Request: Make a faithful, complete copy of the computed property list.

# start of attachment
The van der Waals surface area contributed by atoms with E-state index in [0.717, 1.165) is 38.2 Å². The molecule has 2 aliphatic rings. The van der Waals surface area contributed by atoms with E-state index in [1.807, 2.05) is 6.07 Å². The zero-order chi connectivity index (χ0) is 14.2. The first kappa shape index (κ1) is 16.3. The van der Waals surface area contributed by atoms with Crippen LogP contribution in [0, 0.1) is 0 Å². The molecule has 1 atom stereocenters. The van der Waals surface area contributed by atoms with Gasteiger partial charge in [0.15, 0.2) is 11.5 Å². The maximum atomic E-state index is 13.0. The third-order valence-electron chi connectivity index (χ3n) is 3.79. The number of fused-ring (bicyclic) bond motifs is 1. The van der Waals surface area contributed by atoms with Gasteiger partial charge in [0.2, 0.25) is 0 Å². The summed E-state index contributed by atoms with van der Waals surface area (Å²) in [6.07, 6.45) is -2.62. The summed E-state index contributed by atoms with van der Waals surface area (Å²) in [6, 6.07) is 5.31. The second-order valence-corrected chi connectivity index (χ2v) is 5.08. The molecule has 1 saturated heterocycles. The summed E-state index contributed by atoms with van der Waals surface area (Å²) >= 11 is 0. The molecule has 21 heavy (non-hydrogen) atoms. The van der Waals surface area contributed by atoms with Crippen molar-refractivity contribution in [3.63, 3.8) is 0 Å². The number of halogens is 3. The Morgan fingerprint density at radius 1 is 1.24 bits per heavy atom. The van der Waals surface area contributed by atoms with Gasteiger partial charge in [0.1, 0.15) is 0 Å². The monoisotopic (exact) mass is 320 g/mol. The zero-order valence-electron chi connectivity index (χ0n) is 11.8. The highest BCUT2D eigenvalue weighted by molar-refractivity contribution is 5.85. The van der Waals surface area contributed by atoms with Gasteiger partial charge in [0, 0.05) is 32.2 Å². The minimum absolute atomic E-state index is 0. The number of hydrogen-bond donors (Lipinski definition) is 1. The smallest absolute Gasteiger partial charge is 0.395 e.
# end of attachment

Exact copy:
The van der Waals surface area contributed by atoms with E-state index in [0.717, 1.165) is 38.2 Å². The molecule has 2 aliphatic rings. The van der Waals surface area contributed by atoms with E-state index in [1.807, 2.05) is 6.07 Å². The zero-order chi connectivity index (χ0) is 14.2. The first kappa shape index (κ1) is 16.3. The van der Waals surface area contributed by atoms with Crippen LogP contribution in [0, 0.1) is 0 Å². The molecule has 1 atom stereocenters. The van der Waals surface area contributed by atoms with Gasteiger partial charge in [0.15, 0.2) is 11.5 Å². The maximum atomic E-state index is 13.0. The third-order valence-electron chi connectivity index (χ3n) is 3.79. The number of fused-ring (bicyclic) bond motifs is 1. The van der Waals surface area contributed by atoms with Gasteiger partial charge in [0.2, 0.25) is 0 Å². The summed E-state index contributed by atoms with van der Waals surface area (Å²) in [6.07, 6.45) is -2.62. The summed E-state index contributed by atoms with van der Waals surface area (Å²) in [6, 6.07) is 5.31. The second-order valence-corrected chi connectivity index (χ2v) is 5.08. The molecule has 1 saturated heterocycles. The summed E-state index contributed by atoms with van der Waals surface area (Å²) >= 11 is 0. The molecule has 21 heavy (non-hydrogen) atoms. The van der Waals surface area contributed by atoms with Crippen molar-refractivity contribution in [3.63, 3.8) is 0 Å². The number of halogens is 3. The Morgan fingerprint density at radius 1 is 1.24 bits per heavy atom. The van der Waals surface area contributed by atoms with Gasteiger partial charge in [0.1, 0.15) is 0 Å². The monoisotopic (exact) mass is 320 g/mol. The zero-order valence-electron chi connectivity index (χ0n) is 11.8. The highest BCUT2D eigenvalue weighted by molar-refractivity contribution is 5.85. The van der Waals surface area contributed by atoms with Gasteiger partial charge in [0, 0.05) is 32.2 Å². The minimum absolute atomic E-state index is 0. The number of hydrogen-bond donors (Lipinski definition) is 1. The smallest absolute Gasteiger partial charge is 0.395 e.